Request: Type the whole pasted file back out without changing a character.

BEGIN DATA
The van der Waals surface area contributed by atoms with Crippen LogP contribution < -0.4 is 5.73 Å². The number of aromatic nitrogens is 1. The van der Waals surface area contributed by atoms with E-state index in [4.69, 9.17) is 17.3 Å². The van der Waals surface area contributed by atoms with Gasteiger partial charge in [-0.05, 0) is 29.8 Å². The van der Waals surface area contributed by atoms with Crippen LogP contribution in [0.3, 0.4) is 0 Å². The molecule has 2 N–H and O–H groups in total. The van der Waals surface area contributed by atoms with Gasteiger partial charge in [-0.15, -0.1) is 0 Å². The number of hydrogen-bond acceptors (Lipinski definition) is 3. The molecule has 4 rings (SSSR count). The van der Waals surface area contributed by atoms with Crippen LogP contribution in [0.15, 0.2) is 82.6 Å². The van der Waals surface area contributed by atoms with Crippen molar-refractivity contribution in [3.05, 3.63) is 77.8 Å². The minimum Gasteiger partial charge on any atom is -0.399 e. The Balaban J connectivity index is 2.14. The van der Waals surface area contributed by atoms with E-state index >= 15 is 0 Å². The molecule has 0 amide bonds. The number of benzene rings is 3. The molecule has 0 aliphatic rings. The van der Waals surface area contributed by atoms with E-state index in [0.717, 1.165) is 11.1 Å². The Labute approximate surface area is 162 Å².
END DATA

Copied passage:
The van der Waals surface area contributed by atoms with Crippen LogP contribution < -0.4 is 5.73 Å². The number of aromatic nitrogens is 1. The van der Waals surface area contributed by atoms with E-state index in [4.69, 9.17) is 17.3 Å². The van der Waals surface area contributed by atoms with Gasteiger partial charge in [-0.05, 0) is 29.8 Å². The van der Waals surface area contributed by atoms with Crippen LogP contribution in [0.3, 0.4) is 0 Å². The molecule has 2 N–H and O–H groups in total. The van der Waals surface area contributed by atoms with Gasteiger partial charge in [-0.15, -0.1) is 0 Å². The number of hydrogen-bond acceptors (Lipinski definition) is 3. The molecule has 4 rings (SSSR count). The van der Waals surface area contributed by atoms with Crippen LogP contribution in [0.15, 0.2) is 82.6 Å². The van der Waals surface area contributed by atoms with Crippen molar-refractivity contribution in [3.05, 3.63) is 77.8 Å². The minimum Gasteiger partial charge on any atom is -0.399 e. The Balaban J connectivity index is 2.14. The van der Waals surface area contributed by atoms with E-state index >= 15 is 0 Å². The molecule has 0 amide bonds. The number of benzene rings is 3. The molecule has 0 aliphatic rings. The van der Waals surface area contributed by atoms with E-state index in [0.717, 1.165) is 11.1 Å². The Labute approximate surface area is 162 Å².